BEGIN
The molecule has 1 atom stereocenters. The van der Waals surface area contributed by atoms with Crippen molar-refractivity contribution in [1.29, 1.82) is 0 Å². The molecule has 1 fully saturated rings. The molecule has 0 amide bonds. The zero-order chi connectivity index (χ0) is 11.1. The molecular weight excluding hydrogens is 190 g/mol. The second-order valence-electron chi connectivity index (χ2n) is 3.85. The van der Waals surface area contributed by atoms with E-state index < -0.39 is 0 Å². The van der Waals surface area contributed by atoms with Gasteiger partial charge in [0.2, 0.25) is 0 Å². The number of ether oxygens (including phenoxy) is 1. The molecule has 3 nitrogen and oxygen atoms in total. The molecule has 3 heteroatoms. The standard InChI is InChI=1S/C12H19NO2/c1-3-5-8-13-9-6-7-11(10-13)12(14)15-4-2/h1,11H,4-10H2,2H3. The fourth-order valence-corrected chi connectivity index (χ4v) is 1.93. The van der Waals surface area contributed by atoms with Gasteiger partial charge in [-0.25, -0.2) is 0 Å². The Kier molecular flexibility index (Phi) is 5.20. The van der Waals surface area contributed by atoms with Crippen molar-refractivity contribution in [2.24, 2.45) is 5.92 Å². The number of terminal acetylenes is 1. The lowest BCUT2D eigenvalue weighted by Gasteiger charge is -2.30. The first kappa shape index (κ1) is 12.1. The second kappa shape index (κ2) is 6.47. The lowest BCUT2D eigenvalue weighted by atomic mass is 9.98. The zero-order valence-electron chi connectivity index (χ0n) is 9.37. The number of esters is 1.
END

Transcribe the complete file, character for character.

The molecule has 1 atom stereocenters. The van der Waals surface area contributed by atoms with Crippen molar-refractivity contribution in [1.29, 1.82) is 0 Å². The molecule has 1 fully saturated rings. The molecule has 0 amide bonds. The zero-order chi connectivity index (χ0) is 11.1. The molecular weight excluding hydrogens is 190 g/mol. The second-order valence-electron chi connectivity index (χ2n) is 3.85. The van der Waals surface area contributed by atoms with E-state index < -0.39 is 0 Å². The van der Waals surface area contributed by atoms with Gasteiger partial charge in [0.2, 0.25) is 0 Å². The number of ether oxygens (including phenoxy) is 1. The molecule has 3 nitrogen and oxygen atoms in total. The molecule has 3 heteroatoms. The standard InChI is InChI=1S/C12H19NO2/c1-3-5-8-13-9-6-7-11(10-13)12(14)15-4-2/h1,11H,4-10H2,2H3. The fourth-order valence-corrected chi connectivity index (χ4v) is 1.93. The van der Waals surface area contributed by atoms with Gasteiger partial charge in [-0.25, -0.2) is 0 Å². The Kier molecular flexibility index (Phi) is 5.20. The van der Waals surface area contributed by atoms with Crippen molar-refractivity contribution in [2.24, 2.45) is 5.92 Å². The number of terminal acetylenes is 1. The lowest BCUT2D eigenvalue weighted by Gasteiger charge is -2.30. The first kappa shape index (κ1) is 12.1. The second kappa shape index (κ2) is 6.47. The lowest BCUT2D eigenvalue weighted by atomic mass is 9.98. The zero-order valence-electron chi connectivity index (χ0n) is 9.37. The number of esters is 1.